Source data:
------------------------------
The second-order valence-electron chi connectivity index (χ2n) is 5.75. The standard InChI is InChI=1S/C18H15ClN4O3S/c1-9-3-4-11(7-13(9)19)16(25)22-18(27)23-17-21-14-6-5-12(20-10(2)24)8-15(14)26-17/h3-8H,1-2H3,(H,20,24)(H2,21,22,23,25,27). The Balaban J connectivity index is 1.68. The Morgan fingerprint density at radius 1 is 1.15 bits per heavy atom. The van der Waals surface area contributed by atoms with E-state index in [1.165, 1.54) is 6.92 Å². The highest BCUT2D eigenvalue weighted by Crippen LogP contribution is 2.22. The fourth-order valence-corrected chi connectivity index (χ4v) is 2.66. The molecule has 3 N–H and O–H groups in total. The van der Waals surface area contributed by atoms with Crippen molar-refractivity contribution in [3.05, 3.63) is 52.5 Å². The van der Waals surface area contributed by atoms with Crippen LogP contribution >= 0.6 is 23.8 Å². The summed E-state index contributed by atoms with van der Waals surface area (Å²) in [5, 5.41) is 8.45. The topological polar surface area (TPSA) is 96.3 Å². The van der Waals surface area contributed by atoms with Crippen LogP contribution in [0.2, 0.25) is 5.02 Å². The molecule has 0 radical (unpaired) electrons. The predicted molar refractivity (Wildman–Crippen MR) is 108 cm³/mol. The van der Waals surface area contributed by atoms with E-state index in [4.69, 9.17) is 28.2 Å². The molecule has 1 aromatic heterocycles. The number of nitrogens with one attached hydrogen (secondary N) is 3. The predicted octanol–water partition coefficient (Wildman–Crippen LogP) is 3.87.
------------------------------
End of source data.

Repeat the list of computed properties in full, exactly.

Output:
The second-order valence-electron chi connectivity index (χ2n) is 5.75. The standard InChI is InChI=1S/C18H15ClN4O3S/c1-9-3-4-11(7-13(9)19)16(25)22-18(27)23-17-21-14-6-5-12(20-10(2)24)8-15(14)26-17/h3-8H,1-2H3,(H,20,24)(H2,21,22,23,25,27). The Balaban J connectivity index is 1.68. The Morgan fingerprint density at radius 1 is 1.15 bits per heavy atom. The van der Waals surface area contributed by atoms with E-state index in [1.165, 1.54) is 6.92 Å². The highest BCUT2D eigenvalue weighted by Crippen LogP contribution is 2.22. The fourth-order valence-corrected chi connectivity index (χ4v) is 2.66. The molecule has 3 N–H and O–H groups in total. The van der Waals surface area contributed by atoms with Crippen molar-refractivity contribution in [3.05, 3.63) is 52.5 Å². The van der Waals surface area contributed by atoms with Crippen LogP contribution >= 0.6 is 23.8 Å². The summed E-state index contributed by atoms with van der Waals surface area (Å²) in [5, 5.41) is 8.45. The topological polar surface area (TPSA) is 96.3 Å². The van der Waals surface area contributed by atoms with Crippen LogP contribution in [0.2, 0.25) is 5.02 Å². The molecule has 0 radical (unpaired) electrons. The predicted molar refractivity (Wildman–Crippen MR) is 108 cm³/mol. The van der Waals surface area contributed by atoms with E-state index in [4.69, 9.17) is 28.2 Å². The molecule has 1 aromatic heterocycles. The number of nitrogens with one attached hydrogen (secondary N) is 3. The predicted octanol–water partition coefficient (Wildman–Crippen LogP) is 3.87.